HOUSTON – A fifth individual has surrendered to authorities in relation to a multi-year, multi-million dollar money laundering conspiracy, announced Acting U.S. Attorney Jennifer B. Lowery.
Michael Dean Richards, 33, Frisco, is expected to appear for his initial appearance before U.S. Magistrate Judge Frances Stacy at 10 a.m. today. Authorities arrested Branden Denver Richards, 29, and Douglas Paul Michael Davis, 27, both residents of the Dallas-Fort Worth Metroplex, last week. They are also set to appear this morning. Vinh Quang Phan, 56, and Diana Le Phan, 44, both of Houston, are scheduled to appear in federal court next week.
A federal grand jury returned an 11-count superseding indictment Oct. 6 charging all five with conspiring to launder monetary instruments and conspiring to engage in monetary transactions in criminally derived property. The Phans are additionally charged with six counts of engaging in monetary transactions in criminally derived property, operation of an unlicensed money transmitting business and conspiracy to do so. Diana Le Phan has an additional charge of laundering monetary instruments.
According to the indictment, the Phans operated an unlicensed money transmitting business that transmitted funds received in the form of U.S. currency aka bulk cash. At least some of this money, including bulk cash received from Michael and Brandon Richards and Davis, allegedly constituted proceeds from the trafficking, distribution and sale of controlled substances.
During the course of the approximately 21-month conspiracy, the unlicensed money transmitting business received and transmitted more than $32 million, according to the charges.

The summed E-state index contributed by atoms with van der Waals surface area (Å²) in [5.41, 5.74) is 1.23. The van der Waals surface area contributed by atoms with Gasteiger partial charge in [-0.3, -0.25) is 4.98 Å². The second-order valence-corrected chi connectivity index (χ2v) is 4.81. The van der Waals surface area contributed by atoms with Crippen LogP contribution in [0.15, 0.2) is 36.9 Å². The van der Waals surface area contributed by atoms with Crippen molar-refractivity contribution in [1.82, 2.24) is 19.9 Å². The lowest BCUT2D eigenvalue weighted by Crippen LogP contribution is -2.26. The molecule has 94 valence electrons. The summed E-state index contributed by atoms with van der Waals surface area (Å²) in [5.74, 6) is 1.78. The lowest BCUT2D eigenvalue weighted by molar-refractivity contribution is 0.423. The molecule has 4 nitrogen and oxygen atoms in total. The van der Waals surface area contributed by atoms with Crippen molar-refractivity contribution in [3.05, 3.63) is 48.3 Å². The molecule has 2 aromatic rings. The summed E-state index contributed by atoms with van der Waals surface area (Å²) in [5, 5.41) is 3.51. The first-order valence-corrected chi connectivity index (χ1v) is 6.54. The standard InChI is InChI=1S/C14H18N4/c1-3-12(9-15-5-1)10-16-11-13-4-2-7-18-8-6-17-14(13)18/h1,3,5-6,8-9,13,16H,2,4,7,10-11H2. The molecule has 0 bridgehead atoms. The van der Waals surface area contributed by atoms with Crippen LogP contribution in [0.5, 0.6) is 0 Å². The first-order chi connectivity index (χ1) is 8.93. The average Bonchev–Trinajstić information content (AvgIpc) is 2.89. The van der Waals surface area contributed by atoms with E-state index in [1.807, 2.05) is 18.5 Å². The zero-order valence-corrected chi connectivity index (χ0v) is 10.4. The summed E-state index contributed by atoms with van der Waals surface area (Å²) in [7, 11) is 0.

After receiving the bulk cash, the indictment alleges the Phans either drove those funds across the country or introduced them into the banking system for transmission through bank accounts, virtual currency accounts and the purchase and transfer of virtual currency. To carry out the conspiracy, Vinh and Diana Phan allegedly used bank accounts and virtual currency accounts in their names, in the names of three businesses they registered with the state of Texas or in the names of co-conspirators. They did not register their money transmitting business with the Department of the Treasury, nor did the state of Texas license them to engage in money transmission, according to the charges.
All five face up to 20 years in prison if convicted of conspiracy to launder monetary instruments and a maximum of 10 years for conspiring to engage in monetary transactions in criminally derived property. The Phans also face up to five years in prison if convicted of conspiring to operate or operating an unlicensed money transmitting business.
IRS-Criminal Investigation and Drug Enforcement Administration conducted the investigation with assistance from the Houston Police Department as part of the Organized Crime Drug Enforcement Task Forces (OCDETF) and South Texas High Intensity Drug Trafficking Areas (HIDTA) Financial Crimes Task Force. OCDETF identifies, disrupts and dismantles the highest-level drug traffickers, money launderers, gangs and transnational criminal organizations that threaten the United States by using a prosecutor-led, intelligence-driven, multi-agency approach that leverages the strengths of federal, state and local law enforcement agencies against criminal networks. Additional information about the OCDETF Program can be found on the Department of Justice’s OCDETF webpage.
Assistant U.S. Attorneys Stephanie Bauman and Richard W. Bennett are prosecuting the cases.
An indictment is a formal accusation of criminal conduct, not evidence. A defendant is presumed innocent unless convicted through due process of law.
Department of Justice
Office of the U.S. Attorney
Southern District of Texas